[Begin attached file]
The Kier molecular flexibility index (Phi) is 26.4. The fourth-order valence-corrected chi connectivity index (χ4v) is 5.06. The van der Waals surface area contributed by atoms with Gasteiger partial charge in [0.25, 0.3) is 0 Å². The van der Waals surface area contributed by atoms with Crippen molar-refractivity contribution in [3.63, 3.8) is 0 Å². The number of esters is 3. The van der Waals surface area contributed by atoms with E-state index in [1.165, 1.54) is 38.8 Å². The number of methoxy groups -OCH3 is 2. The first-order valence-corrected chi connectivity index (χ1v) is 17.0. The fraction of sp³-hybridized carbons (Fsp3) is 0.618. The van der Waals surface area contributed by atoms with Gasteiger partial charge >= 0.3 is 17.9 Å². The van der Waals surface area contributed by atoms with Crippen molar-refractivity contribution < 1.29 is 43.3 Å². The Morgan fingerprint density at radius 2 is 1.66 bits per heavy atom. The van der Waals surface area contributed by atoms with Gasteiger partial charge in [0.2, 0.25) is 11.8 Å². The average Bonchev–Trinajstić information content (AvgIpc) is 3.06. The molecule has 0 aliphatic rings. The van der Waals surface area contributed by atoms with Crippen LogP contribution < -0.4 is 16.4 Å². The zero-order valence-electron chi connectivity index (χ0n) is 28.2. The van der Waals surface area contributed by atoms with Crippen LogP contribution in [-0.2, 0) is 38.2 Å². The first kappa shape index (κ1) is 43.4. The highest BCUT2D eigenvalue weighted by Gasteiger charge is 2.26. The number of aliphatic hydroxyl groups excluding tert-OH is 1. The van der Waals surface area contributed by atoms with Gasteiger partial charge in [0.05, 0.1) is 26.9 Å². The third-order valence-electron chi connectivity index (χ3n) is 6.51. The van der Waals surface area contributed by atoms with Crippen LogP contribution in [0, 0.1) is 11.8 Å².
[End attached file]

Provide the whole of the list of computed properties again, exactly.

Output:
The Kier molecular flexibility index (Phi) is 26.4. The fourth-order valence-corrected chi connectivity index (χ4v) is 5.06. The van der Waals surface area contributed by atoms with Gasteiger partial charge in [0.25, 0.3) is 0 Å². The van der Waals surface area contributed by atoms with Crippen molar-refractivity contribution in [3.63, 3.8) is 0 Å². The number of esters is 3. The van der Waals surface area contributed by atoms with E-state index in [1.165, 1.54) is 38.8 Å². The number of methoxy groups -OCH3 is 2. The first-order valence-corrected chi connectivity index (χ1v) is 17.0. The fraction of sp³-hybridized carbons (Fsp3) is 0.618. The van der Waals surface area contributed by atoms with Gasteiger partial charge >= 0.3 is 17.9 Å². The van der Waals surface area contributed by atoms with Crippen molar-refractivity contribution < 1.29 is 43.3 Å². The Morgan fingerprint density at radius 2 is 1.66 bits per heavy atom. The van der Waals surface area contributed by atoms with Gasteiger partial charge in [0.2, 0.25) is 11.8 Å². The average Bonchev–Trinajstić information content (AvgIpc) is 3.06. The molecule has 0 aliphatic rings. The van der Waals surface area contributed by atoms with Crippen LogP contribution < -0.4 is 16.4 Å². The zero-order valence-electron chi connectivity index (χ0n) is 28.2. The van der Waals surface area contributed by atoms with Crippen LogP contribution in [-0.2, 0) is 38.2 Å². The first kappa shape index (κ1) is 43.4. The highest BCUT2D eigenvalue weighted by Gasteiger charge is 2.26. The number of aliphatic hydroxyl groups excluding tert-OH is 1. The van der Waals surface area contributed by atoms with Gasteiger partial charge in [0.05, 0.1) is 26.9 Å². The third-order valence-electron chi connectivity index (χ3n) is 6.51. The van der Waals surface area contributed by atoms with Crippen LogP contribution in [0, 0.1) is 11.8 Å².